We will solve the structure using selenomethionine, so select the SeMet option, which will fill in the anomalous source field and the number of selenium atoms. Close the “Setup Project” dialog by clicking Done. The completed information now appears in the Project window.
We are now ready to proceed to the automatic scaling procedure, so select the Auto tab. The dataset will be listed in the Raw Data Set frame. There are some options, but the defaults are usually sufficient. If you want to see the data, click the display button, but this is not necessary with the automatic processing. To get started, just click process. The stages will be displayed on the left side. The program will peak search, index the data in different Bravais lattices and then integrate the data in the most likely lattice. Some integration statistics will appear in the Integrated Scaling Sets window as it is processed. When scaling is done, the spacegroup, resolution and Rmerge will be shown in the Scaled Data Sets window. If you have gone through the manual data processing and scaling tutorial, you might remember that this data always needs to be reindexed to get the screw axes on the right crystallographic axes. The automatic processing will do this for you. To see the Scaling Graphs and Statistics you may be familiar with, click the View button at the bottom of the window. If you are satisfied, click To project to tell HKL you accept the results. These scaling results will now appear in the Project tab.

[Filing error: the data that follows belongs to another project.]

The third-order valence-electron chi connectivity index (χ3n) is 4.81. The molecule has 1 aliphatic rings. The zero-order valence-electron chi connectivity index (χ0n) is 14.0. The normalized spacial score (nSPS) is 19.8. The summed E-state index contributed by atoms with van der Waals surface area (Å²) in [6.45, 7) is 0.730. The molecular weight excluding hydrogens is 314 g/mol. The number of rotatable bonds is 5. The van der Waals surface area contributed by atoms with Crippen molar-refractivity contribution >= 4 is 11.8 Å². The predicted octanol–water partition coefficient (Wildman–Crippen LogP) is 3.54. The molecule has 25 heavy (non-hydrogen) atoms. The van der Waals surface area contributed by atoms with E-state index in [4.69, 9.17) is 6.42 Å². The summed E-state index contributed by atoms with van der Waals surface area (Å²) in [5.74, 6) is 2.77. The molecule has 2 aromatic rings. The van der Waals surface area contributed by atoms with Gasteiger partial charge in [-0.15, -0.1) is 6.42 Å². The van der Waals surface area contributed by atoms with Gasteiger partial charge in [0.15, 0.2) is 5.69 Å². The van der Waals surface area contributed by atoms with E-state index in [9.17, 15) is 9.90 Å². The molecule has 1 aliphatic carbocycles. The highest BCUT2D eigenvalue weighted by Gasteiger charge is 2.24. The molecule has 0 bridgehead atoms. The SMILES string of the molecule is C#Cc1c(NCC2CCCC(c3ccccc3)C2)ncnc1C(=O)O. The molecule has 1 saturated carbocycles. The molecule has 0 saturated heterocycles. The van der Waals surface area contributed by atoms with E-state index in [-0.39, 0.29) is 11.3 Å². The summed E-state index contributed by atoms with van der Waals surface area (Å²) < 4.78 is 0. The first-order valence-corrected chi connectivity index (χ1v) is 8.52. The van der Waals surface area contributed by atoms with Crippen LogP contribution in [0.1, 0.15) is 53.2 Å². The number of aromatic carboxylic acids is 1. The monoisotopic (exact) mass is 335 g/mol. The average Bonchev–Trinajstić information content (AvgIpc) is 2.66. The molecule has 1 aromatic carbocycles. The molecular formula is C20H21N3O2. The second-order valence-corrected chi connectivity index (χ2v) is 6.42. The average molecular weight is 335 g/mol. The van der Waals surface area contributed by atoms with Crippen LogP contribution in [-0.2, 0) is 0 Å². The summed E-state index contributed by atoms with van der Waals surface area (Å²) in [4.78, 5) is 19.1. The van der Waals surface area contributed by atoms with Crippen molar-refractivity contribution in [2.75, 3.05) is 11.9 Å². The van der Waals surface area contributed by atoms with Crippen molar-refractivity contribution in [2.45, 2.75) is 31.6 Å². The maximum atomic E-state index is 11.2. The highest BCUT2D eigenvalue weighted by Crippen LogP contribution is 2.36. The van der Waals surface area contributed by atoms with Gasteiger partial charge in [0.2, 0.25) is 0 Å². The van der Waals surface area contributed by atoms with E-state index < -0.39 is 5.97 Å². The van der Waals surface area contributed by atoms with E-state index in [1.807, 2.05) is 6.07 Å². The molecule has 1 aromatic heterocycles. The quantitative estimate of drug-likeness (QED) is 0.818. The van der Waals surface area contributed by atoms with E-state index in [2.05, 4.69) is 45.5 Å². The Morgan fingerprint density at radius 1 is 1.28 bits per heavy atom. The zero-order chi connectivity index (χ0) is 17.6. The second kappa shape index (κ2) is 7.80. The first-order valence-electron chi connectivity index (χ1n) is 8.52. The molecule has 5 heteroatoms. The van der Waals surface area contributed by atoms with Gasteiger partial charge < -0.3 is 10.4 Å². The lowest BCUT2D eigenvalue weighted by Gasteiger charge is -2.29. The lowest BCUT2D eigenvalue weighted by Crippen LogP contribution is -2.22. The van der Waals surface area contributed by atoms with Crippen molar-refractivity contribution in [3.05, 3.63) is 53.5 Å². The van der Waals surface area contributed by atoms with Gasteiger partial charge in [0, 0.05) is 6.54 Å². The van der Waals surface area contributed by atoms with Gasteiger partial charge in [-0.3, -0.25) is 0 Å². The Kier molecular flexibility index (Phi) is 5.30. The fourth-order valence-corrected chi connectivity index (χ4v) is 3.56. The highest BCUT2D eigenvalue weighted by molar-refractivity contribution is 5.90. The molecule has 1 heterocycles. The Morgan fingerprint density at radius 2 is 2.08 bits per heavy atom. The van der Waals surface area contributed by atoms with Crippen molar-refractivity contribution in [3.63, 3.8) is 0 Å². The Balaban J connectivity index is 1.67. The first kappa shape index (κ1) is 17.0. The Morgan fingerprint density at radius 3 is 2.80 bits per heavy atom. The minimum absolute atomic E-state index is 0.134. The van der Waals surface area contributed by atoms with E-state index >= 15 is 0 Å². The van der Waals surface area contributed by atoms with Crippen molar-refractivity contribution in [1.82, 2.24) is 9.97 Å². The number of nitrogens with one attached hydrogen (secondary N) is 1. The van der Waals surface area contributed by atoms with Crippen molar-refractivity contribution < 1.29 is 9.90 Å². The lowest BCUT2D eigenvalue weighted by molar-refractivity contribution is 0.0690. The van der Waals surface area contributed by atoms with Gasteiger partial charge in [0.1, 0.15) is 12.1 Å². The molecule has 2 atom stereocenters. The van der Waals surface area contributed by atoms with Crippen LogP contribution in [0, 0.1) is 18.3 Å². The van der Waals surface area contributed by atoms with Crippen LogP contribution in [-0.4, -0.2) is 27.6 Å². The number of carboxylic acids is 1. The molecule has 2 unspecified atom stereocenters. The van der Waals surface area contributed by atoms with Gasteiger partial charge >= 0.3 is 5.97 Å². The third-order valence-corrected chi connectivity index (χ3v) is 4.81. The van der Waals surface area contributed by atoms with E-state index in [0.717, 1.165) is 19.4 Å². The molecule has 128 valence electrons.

We are now ready to solve the structure using the Structure tab. Because we have defined the phasing method as SAD/MAD, the contents of the Structure tab will be specific for this method. On the right, we see some information about the project. Most of this is either set or based on information in the Project tab. HKL-3000 will automatically estimate the number of molecules in the asymmetric unit (ASU), the Matthews coefficient, and the solvent content.
Click the Auto button to start the automatic building process. Analysis of the quality of the anomalous signal is done by the SHELXC and TRUNCATE programs. Determination of the heavy atom substructure is performed by SHELXD. Determining the hand of the substructure solution is done running SHELXE once with each hand of the data and comparing the map connectivity and contrast for each hand. Phasing, phase extension, and density modification are performed by SHELXE and MLPHARE.
Once phasing is done, HKL will attempt to build a model using BUCCANEER. Once building has been started, COOT will launch to show you the quality of the initial phases. Maps and the substructure sites will be displayed. You may have to use the “Go To Atom” option to find the substructure. The experimental density map will be displayed in blue and the anomalous density map will be displayed in orange. The peaks of the anomalous density map should correlate with the sites.
The building process will have three building cycles, each followed by a round of refinement in REFMAC. For each cycle, the number of residues built and docked will be displayed, as well as the number of chains that contain them. After each main cycle, the secondary structure of the current model will be displayed along with the sequence. Each cycle of building will be followed by rounds of refinement in Refmac, and the R-values and the FOM from these cycles will be displayed.
Once building is complete, another session of COOT will open. This time, in addition to the substructure solution, anomalous difference map, and the density modified map, hopefully you will also see a fairly complete model and the refined 2Fo-Fc map.
We hope that you find the automatic features of HKL useful. They won’t work in every case, but you should definitely give them a try. More in-depth tutorials for HKL are available on this channel and at the HKL Research web site.